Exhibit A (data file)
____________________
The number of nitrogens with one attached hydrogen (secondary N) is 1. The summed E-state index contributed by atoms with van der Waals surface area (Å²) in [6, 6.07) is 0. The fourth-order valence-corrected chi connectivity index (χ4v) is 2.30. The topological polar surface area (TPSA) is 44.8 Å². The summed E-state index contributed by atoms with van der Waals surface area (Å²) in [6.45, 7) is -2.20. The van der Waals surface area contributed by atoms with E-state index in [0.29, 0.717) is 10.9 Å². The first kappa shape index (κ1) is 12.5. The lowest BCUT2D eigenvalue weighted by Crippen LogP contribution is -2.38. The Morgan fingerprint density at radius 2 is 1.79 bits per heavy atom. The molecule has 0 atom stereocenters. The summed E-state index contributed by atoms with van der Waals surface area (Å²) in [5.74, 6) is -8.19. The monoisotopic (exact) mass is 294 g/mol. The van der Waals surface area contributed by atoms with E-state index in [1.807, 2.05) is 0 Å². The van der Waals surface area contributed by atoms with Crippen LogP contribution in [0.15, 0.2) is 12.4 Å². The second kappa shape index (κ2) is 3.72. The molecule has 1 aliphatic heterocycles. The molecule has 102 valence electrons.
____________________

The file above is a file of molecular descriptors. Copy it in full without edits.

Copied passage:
The number of nitrogens with one attached hydrogen (secondary N) is 1. The summed E-state index contributed by atoms with van der Waals surface area (Å²) in [6, 6.07) is 0. The fourth-order valence-corrected chi connectivity index (χ4v) is 2.30. The topological polar surface area (TPSA) is 44.8 Å². The summed E-state index contributed by atoms with van der Waals surface area (Å²) in [6.45, 7) is -2.20. The van der Waals surface area contributed by atoms with E-state index in [0.29, 0.717) is 10.9 Å². The first kappa shape index (κ1) is 12.5. The lowest BCUT2D eigenvalue weighted by Crippen LogP contribution is -2.38. The Morgan fingerprint density at radius 2 is 1.79 bits per heavy atom. The molecule has 0 atom stereocenters. The summed E-state index contributed by atoms with van der Waals surface area (Å²) in [5.74, 6) is -8.19. The monoisotopic (exact) mass is 294 g/mol. The van der Waals surface area contributed by atoms with E-state index in [1.807, 2.05) is 0 Å². The van der Waals surface area contributed by atoms with Crippen LogP contribution in [0.15, 0.2) is 12.4 Å². The second kappa shape index (κ2) is 3.72. The molecule has 1 aliphatic heterocycles. The molecule has 102 valence electrons.